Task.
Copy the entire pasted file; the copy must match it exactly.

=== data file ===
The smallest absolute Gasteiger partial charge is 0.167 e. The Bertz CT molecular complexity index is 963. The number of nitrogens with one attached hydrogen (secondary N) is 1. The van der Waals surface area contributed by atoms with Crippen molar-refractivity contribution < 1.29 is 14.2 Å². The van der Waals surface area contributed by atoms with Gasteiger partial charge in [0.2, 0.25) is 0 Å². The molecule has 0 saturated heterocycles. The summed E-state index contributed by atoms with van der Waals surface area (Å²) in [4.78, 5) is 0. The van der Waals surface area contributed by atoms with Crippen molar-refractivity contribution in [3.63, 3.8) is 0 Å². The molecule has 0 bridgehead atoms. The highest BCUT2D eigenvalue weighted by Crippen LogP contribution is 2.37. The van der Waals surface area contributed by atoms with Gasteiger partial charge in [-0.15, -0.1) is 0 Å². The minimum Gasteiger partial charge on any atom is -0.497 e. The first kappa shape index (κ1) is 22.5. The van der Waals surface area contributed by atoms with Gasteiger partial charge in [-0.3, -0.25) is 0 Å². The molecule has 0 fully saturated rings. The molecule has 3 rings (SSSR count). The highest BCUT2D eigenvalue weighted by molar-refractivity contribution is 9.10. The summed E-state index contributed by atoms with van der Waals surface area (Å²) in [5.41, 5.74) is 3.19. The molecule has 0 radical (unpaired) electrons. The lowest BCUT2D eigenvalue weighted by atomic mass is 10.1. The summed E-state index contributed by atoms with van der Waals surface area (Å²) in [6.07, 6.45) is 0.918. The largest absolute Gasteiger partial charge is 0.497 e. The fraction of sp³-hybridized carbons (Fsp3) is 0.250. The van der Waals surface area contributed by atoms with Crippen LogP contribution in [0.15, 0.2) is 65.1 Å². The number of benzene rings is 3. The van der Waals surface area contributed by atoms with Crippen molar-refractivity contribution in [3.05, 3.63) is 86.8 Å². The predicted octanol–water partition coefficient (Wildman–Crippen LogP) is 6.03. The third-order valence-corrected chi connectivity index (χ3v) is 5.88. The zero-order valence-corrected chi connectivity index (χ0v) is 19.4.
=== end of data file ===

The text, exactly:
The smallest absolute Gasteiger partial charge is 0.167 e. The Bertz CT molecular complexity index is 963. The number of nitrogens with one attached hydrogen (secondary N) is 1. The van der Waals surface area contributed by atoms with Crippen molar-refractivity contribution < 1.29 is 14.2 Å². The van der Waals surface area contributed by atoms with Gasteiger partial charge in [0.2, 0.25) is 0 Å². The molecule has 0 saturated heterocycles. The summed E-state index contributed by atoms with van der Waals surface area (Å²) in [4.78, 5) is 0. The van der Waals surface area contributed by atoms with Crippen molar-refractivity contribution in [3.63, 3.8) is 0 Å². The molecule has 0 bridgehead atoms. The highest BCUT2D eigenvalue weighted by Crippen LogP contribution is 2.37. The van der Waals surface area contributed by atoms with Gasteiger partial charge in [-0.15, -0.1) is 0 Å². The minimum Gasteiger partial charge on any atom is -0.497 e. The first kappa shape index (κ1) is 22.5. The van der Waals surface area contributed by atoms with Gasteiger partial charge in [-0.3, -0.25) is 0 Å². The molecule has 0 fully saturated rings. The molecule has 3 rings (SSSR count). The highest BCUT2D eigenvalue weighted by molar-refractivity contribution is 9.10. The summed E-state index contributed by atoms with van der Waals surface area (Å²) in [5.41, 5.74) is 3.19. The molecule has 0 radical (unpaired) electrons. The lowest BCUT2D eigenvalue weighted by atomic mass is 10.1. The summed E-state index contributed by atoms with van der Waals surface area (Å²) in [6.07, 6.45) is 0.918. The largest absolute Gasteiger partial charge is 0.497 e. The fraction of sp³-hybridized carbons (Fsp3) is 0.250. The van der Waals surface area contributed by atoms with Crippen LogP contribution in [0.15, 0.2) is 65.1 Å². The number of benzene rings is 3. The van der Waals surface area contributed by atoms with Crippen molar-refractivity contribution in [3.05, 3.63) is 86.8 Å². The predicted octanol–water partition coefficient (Wildman–Crippen LogP) is 6.03. The third-order valence-corrected chi connectivity index (χ3v) is 5.88. The zero-order valence-corrected chi connectivity index (χ0v) is 19.4.